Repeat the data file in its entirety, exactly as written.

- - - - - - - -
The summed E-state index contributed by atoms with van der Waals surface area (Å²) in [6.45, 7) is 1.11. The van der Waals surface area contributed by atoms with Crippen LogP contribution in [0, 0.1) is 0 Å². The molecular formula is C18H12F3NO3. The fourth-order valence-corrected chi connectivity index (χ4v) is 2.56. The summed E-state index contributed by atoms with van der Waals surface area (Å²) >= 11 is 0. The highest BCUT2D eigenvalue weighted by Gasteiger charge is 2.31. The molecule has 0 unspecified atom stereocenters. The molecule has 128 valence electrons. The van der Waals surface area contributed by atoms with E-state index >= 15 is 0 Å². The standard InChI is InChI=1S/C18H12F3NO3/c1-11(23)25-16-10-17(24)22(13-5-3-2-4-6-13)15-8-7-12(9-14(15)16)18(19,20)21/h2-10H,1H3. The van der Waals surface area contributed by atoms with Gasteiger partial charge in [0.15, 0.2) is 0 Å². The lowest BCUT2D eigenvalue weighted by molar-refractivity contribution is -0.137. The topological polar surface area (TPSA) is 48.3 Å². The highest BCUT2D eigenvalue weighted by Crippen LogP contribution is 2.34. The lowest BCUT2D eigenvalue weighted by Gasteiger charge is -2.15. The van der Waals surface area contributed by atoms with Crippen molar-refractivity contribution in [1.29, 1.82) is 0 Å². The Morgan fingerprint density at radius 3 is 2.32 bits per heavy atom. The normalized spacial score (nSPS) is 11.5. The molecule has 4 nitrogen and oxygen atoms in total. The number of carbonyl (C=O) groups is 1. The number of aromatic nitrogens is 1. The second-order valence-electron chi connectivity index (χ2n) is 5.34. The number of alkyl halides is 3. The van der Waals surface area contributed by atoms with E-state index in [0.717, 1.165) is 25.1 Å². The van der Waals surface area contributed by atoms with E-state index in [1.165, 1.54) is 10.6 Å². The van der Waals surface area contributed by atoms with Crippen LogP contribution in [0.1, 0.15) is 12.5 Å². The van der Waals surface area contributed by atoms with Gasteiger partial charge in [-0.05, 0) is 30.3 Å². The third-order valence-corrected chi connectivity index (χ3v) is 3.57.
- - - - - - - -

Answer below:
The summed E-state index contributed by atoms with van der Waals surface area (Å²) in [6.45, 7) is 1.11. The van der Waals surface area contributed by atoms with Crippen LogP contribution in [0, 0.1) is 0 Å². The molecular formula is C18H12F3NO3. The fourth-order valence-corrected chi connectivity index (χ4v) is 2.56. The summed E-state index contributed by atoms with van der Waals surface area (Å²) >= 11 is 0. The highest BCUT2D eigenvalue weighted by Gasteiger charge is 2.31. The molecule has 0 unspecified atom stereocenters. The molecule has 128 valence electrons. The van der Waals surface area contributed by atoms with E-state index >= 15 is 0 Å². The standard InChI is InChI=1S/C18H12F3NO3/c1-11(23)25-16-10-17(24)22(13-5-3-2-4-6-13)15-8-7-12(9-14(15)16)18(19,20)21/h2-10H,1H3. The van der Waals surface area contributed by atoms with Gasteiger partial charge in [0.15, 0.2) is 0 Å². The lowest BCUT2D eigenvalue weighted by molar-refractivity contribution is -0.137. The topological polar surface area (TPSA) is 48.3 Å². The highest BCUT2D eigenvalue weighted by Crippen LogP contribution is 2.34. The lowest BCUT2D eigenvalue weighted by Gasteiger charge is -2.15. The van der Waals surface area contributed by atoms with Crippen molar-refractivity contribution in [1.29, 1.82) is 0 Å². The Morgan fingerprint density at radius 3 is 2.32 bits per heavy atom. The normalized spacial score (nSPS) is 11.5. The molecule has 4 nitrogen and oxygen atoms in total. The number of carbonyl (C=O) groups is 1. The number of aromatic nitrogens is 1. The second-order valence-electron chi connectivity index (χ2n) is 5.34. The number of alkyl halides is 3. The van der Waals surface area contributed by atoms with E-state index in [0.717, 1.165) is 25.1 Å². The van der Waals surface area contributed by atoms with E-state index in [1.165, 1.54) is 10.6 Å². The van der Waals surface area contributed by atoms with Crippen LogP contribution in [0.1, 0.15) is 12.5 Å². The van der Waals surface area contributed by atoms with Gasteiger partial charge in [-0.05, 0) is 30.3 Å². The third-order valence-corrected chi connectivity index (χ3v) is 3.57.